PAX Tabletop Game Reviews September 3, 2008
PAX is wonderful in that it features all kinds of gaming. Here are my comments in the Department of non-video games:
World of Warcraft Miniatures Game: I swore I would never play the WoW Trading Card Game because I didn’t want to get sucked in like I did in 1997 with Magic: The Money Pit. My resolve faded when my best friend bought one booster pack to see what the art was like and found a Papa Hummel’s Old-Fashioned Pet Biscuits Card to be used in-game. Despite the several boxes of cards I’ve bought, I don’t really dig the game. It’s an improvement over Magic in that anything can be used as a resource, but, just as in Magic, all it takes is a few number crunchers to break the game.
The mini game seemed different. For one thing, it didn’t drag on forever and eighteen days. There was a solid, achievable win condition that could be reached in a reasonable amount of time. For another thing, the “inventory management” was much smoother in this game, where you select just a few powers to be in your “hotbar” and use them strategically, instead of managing thousands of options to get a deck of around 60, inside which is that one special card you hope comes up. Finally, the little pieces look cool. You can either keep them on their little game pedestals or take them out and let them adorn your desk. For a WoW geek like me, this seems like a good idea.
The WoW Mini game is coming from Upper Deck in November, and I think I’ll at least pick up the Starter Pack.
Duel of Ages – Imagine that the gods became bored, picked up a handful of people from throughout history, and tossed them into an arena to fight for their deific amusement. This, then, is Duel of Ages. It is a board game with a dynamically-constructed hex grid and the ability to play as Beowulf with a flamethrower and and ATV. Silly, yes, but a lot of fun and some good strategy, too. Different historical characters have different attacks, defenses, ranges, etc., and with more than a few players the game plays out not so much like a duel but like a tiny war. There is enough dice-rolling to inject some fluidity into the game, but enough stat-based fighting to make sure it doesn’t become random. For me, the best part of this game was taking home it and its first expansion (of eight) after playing in a small tourney with me on one side and Peter on the other. Stacking the odds? Me? Never.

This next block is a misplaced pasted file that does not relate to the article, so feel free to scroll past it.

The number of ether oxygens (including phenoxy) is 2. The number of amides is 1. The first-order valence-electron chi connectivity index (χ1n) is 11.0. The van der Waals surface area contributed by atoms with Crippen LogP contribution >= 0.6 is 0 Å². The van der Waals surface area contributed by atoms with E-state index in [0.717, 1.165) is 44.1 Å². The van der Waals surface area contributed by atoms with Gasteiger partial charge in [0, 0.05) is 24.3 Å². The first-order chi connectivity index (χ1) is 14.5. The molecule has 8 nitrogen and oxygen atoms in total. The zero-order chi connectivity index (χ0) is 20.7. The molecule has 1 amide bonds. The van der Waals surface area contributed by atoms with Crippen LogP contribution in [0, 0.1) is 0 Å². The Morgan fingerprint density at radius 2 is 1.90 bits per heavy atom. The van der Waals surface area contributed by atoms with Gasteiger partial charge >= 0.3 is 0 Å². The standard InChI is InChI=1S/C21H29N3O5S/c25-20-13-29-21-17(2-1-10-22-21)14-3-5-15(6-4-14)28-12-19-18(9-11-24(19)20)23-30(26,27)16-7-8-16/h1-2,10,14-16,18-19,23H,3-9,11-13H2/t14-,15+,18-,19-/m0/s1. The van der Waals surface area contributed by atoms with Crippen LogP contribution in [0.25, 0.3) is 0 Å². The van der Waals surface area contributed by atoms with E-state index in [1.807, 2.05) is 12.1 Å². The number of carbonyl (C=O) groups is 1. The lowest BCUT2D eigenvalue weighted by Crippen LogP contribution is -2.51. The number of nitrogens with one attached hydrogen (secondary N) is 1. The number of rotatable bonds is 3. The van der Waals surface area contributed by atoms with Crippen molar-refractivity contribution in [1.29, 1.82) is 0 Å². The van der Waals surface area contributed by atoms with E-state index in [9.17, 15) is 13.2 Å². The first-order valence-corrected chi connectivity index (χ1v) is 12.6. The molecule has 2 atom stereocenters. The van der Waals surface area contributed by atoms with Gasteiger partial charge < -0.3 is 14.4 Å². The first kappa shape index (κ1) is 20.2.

Munchkin Quest – Munchkin Quest, Steve Jackson Games’ latest, is Munchkin with a dynamically built, interlocking board and monsters that followed you around. If you are not familiar with Munchkin the card game, it is a game based on dungeon crawling without all that finicky “character development”. You kick down a door, you fight a monster within, you gain loot, you level. Lather, rinse, repeat.
Munchkin Quest takes the ever-growing insanity that is Munchkin (there are several thousand different Munchkin cards spanning several genres, all of which can be used together) and attempts to tame it into a board game. It mostly works. I appreciated having a die-rolling element in my battles, as opposed to straight level vs. level. The movement through the dungeon gave new like to the idea of exploring rooms and finding what lurks within. My favorite new twist, however is the introduction of a real endgame. In Munchkin Quest, instead of just “I beat a monster, I’m level 10, I win. Woohoo.”, you have to achieve level 10, then get back to the entrance of the dungeon, where you have to fight a level 20 monster to escape.
One thing hasn’t changed, however. It still takes forever to win. One of the more clever mechanics in Munchkin is the ability to throw monkey wrenches at your opponents by growing their enemies, summoning more monsters, or worse. Munchkin Quest gives some disincentive for this by letting monsters roam, meaning that the level 1 Potted Plant you pumped up to level 25 against your buddy might come to feed on you, Seymour. That isn’t true of the exit monster, though. If you lose, it disappears. Thus, the end of Munchkin Quest is just like the end of Munchkin proper – a war of attrition until someone runs out of whammies.